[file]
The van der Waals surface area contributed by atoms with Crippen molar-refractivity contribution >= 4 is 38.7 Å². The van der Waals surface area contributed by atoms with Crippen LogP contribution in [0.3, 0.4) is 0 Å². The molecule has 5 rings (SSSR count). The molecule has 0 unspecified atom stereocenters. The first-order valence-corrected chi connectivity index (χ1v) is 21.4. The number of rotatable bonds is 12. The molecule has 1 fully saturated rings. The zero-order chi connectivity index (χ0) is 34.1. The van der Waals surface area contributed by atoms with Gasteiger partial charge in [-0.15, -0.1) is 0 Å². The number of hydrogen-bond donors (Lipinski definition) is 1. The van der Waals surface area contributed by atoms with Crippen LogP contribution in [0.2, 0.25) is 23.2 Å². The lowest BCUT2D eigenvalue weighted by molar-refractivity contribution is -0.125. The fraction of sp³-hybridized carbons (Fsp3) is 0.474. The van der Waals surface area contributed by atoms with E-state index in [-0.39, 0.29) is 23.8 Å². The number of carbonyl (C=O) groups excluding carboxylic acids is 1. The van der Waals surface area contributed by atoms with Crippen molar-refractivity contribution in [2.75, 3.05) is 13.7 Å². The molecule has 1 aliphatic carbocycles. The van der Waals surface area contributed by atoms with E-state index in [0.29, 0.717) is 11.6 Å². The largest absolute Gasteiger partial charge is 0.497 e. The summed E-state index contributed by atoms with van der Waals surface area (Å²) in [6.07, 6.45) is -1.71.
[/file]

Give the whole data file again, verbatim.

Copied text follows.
The van der Waals surface area contributed by atoms with Crippen molar-refractivity contribution >= 4 is 38.7 Å². The van der Waals surface area contributed by atoms with Crippen LogP contribution in [0.3, 0.4) is 0 Å². The molecule has 5 rings (SSSR count). The molecule has 0 unspecified atom stereocenters. The first-order valence-corrected chi connectivity index (χ1v) is 21.4. The number of rotatable bonds is 12. The molecule has 1 fully saturated rings. The zero-order chi connectivity index (χ0) is 34.1. The van der Waals surface area contributed by atoms with Gasteiger partial charge in [-0.15, -0.1) is 0 Å². The number of hydrogen-bond donors (Lipinski definition) is 1. The van der Waals surface area contributed by atoms with Crippen LogP contribution in [0.2, 0.25) is 23.2 Å². The lowest BCUT2D eigenvalue weighted by molar-refractivity contribution is -0.125. The fraction of sp³-hybridized carbons (Fsp3) is 0.474. The van der Waals surface area contributed by atoms with E-state index in [-0.39, 0.29) is 23.8 Å². The number of carbonyl (C=O) groups excluding carboxylic acids is 1. The van der Waals surface area contributed by atoms with Crippen molar-refractivity contribution in [2.75, 3.05) is 13.7 Å². The molecule has 1 aliphatic carbocycles. The van der Waals surface area contributed by atoms with E-state index in [0.29, 0.717) is 11.6 Å². The largest absolute Gasteiger partial charge is 0.497 e. The summed E-state index contributed by atoms with van der Waals surface area (Å²) in [6.07, 6.45) is -1.71.